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A meaty tribute to parents

CONSUMERLINE - Ching M. Alano (The Philippine Star) - February 1, 2016 - 9:00am

In its latest TV commercial, McDonald’s gives us something to chew on ... and I don’t mean its burgers and other meaty offerings. It’s McDonald’s meaty tribute (Handog) to parents, our everyday unsung heroes.

I must confess I don’t really watch commercials, but this one’s got me glued to the tube, tearing up and reaching out for a box of tissue paper.

One riveting scene after another could turn your heart into a putty (or is it a burger patty?). There’s Mommy wrapping her daughter in a towel and the warmth of her embrace after a shower.  There’s Daddy taking time out to braid his daughter’s hair as he gets her ready for school. (Where’s Mommy? Is she having a bad hair day?)  There’s Daddy giving comfort to his fidgety son as the boy gets a haircut in what could be a hair-raising trip to the barber. There’s Daddy lifting his daughter to reach the goal (and maybe other goals in life) as they play basketball. There’s Mommy getting off a jeepney while carrying her sleeping child gingerly wrapped in a blanket. There’s Mommy sharing an umbrella with her little daughter who clutches on to her as they walk in the rain. (For sure, there’s Mommy to reassure her little girl she’ll never walk alone as she grows up and weathers the storms in her life.) There’s Mommy snuggling in bed with her little boy as they sleep, assuring him of her unconditional love and that she’ll always be by his side. There’s a young dad giving his little boy a piggyback ride as they enjoy a day of father-son bonding. There’s one child who’s got his daddy’s back (literally) as he walks on him for a one-of-a-kind therapeutic back massage. There’s a mommy quietly sitting beside her son, his injured right arm in a bandage with “I heart Mom” scribbled on it. There’s a little daughter cuddling up to her daddy whose face is smothered with shaving cream. Talk about shaving grace!

With the start of the new year, McDonald’s Philippines launched a timely tribute to parents — especially parents who work overseas, our hardworking OFWs, who come home for the holidays to spend precious time with their families.

 The TVC, created by the brilliant minds at Leo Burnett Manila, showcases the bittersweet everyday moments between children and parents that leave priceless memories to last a lifetime (and to think the commercial is barely five minutes long).  The soundtrack brings back a local hit song Handog (Offering) by Filipino music icon Florante that made a splash on the airwaves in the ’70s.  It was originally written by the singer as a tribute to his fans for their love and devotion, with the wish that they could be together longer, despite the certainty of time passing by. The McDonald’s film gives the song a poignant twist by having children singing the song to their parents in the soundtrack.

“McDonald’s has grown with Filipino families through the years.  The brand has been their consistent partner through various life stages.  And there is nothing more important to us than helping parents bond with their children in a family-centric society like the Philippines,” says Margot Torres, deputy managing director and executive vice president.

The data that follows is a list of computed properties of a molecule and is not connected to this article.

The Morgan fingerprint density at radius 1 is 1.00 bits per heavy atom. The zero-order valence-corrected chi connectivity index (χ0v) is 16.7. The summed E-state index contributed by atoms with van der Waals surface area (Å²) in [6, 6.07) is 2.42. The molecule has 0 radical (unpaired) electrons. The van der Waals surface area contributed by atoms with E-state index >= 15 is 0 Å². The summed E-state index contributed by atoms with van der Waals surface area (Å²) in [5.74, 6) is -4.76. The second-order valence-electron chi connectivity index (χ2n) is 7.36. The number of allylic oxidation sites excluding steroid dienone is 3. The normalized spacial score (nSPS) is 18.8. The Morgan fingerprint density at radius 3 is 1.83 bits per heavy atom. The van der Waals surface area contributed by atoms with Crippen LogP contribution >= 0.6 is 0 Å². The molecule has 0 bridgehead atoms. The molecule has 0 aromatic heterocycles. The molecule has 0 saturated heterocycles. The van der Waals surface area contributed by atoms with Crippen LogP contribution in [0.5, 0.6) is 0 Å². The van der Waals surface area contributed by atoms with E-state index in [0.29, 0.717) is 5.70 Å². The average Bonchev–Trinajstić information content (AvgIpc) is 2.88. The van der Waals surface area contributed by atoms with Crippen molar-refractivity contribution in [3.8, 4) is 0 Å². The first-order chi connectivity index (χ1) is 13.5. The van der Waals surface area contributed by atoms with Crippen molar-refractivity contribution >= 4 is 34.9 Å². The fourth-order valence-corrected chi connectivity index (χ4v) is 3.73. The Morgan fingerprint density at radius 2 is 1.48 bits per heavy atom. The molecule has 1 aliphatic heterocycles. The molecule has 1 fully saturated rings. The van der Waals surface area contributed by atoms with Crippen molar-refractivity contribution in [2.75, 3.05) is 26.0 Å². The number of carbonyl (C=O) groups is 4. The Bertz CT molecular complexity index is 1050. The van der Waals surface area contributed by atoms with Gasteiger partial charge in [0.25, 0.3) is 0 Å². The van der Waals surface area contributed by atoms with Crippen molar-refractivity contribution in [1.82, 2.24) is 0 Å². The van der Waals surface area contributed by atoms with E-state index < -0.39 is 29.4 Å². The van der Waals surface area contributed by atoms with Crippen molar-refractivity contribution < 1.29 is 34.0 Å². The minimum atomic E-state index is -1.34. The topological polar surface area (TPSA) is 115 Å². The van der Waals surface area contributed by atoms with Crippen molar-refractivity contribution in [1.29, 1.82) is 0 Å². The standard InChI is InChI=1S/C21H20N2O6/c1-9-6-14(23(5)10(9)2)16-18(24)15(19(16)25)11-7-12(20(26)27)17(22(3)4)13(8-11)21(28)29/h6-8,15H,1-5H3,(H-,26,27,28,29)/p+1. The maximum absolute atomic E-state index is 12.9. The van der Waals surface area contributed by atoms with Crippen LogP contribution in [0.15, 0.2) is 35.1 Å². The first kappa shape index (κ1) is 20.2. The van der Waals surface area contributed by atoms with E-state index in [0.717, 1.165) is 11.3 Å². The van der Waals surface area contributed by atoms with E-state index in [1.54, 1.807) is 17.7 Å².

Just a few days after it first aired, the film  garnered over eight million views on social channels.  It’s also currently airing in major TV networks. Thousands have responded with their own little tributes to their parents through online comments.  Samples:

• “It reflects great Pinoy values — love and respect for parents,” says one mom.

• “Our parents are the greatest heroes of our lives,” comments one daughter.

• “It made me cry a lot,” says one daughter. “I remember when I was young, Dad would bring me McDo nuggets if I didn’t like the food at home. Now that I have my own condo, I will visit my parents and bring them McDo pasalubong.”

• “I remember my dad, an OFW who died in a car accident in Saudi,” says a tearful daughter. “I regret not being able to pay back for all his sacrifices and hard work.”

• “I draw strength and inspiration from that commercial,” says a single mom.

• “I wish my kids would never grow old,” says one wistful young mom.

• “Parents should spend more time with their kids,” a mom suggests.

• “Everytime my three-year-old would watch it, he’d hug me and say, ‘Mama, I love you,’” shares a mom.

• “My seven-year-old son wiped my tears while I was watching it,” says an emotional mom.

• “It touches the heart, may kurot sa puso,” says a mom who admits she cries everytime she sees the film.

• “Love ko ’to,” says one die-hard McDo fan.

A young boy tagged his mommy to go watch the McDo film. And the feedback just keeps pouring in.

“It’s gratifying to see how meaningful this has become for Filipino families with the overwhelming positive response from consumers.  This inspires us to do greater things for them with the brand,” remarks Christina Lao, marketing director.

McDonald’s has always been known for its memorable family-oriented advertising in the Philippines. In 2010, it was awarded Ad of the Decade by the Creative Guild of the Philippines for its thematic “Lolo (Grandfather)” TVC which depicted a tender moment between a grandfather with feeble memory and his teenage granddaughter inside a McDonald’s store.

Leo Burnett Manila, for its part, has consistently gained multiple local and international recognition for its work for McDonald’s and other clients. In 2015, the agency was named Boomerang Awards’ Digital Marketer of the Year by the Internet and Mobile Marketing Association of the Philippines (IMMAP) and Philippine Creative Agency of the Year by Campaign Asia-Pacific.

Excuse me while I wipe a tear or two.

ACIRC AD OF THE DECADE BOOMERANG AWARDS CENT DAUGHTER LEO BURNETT MANILA MOM MOMMY NBSP ONE PARENTS
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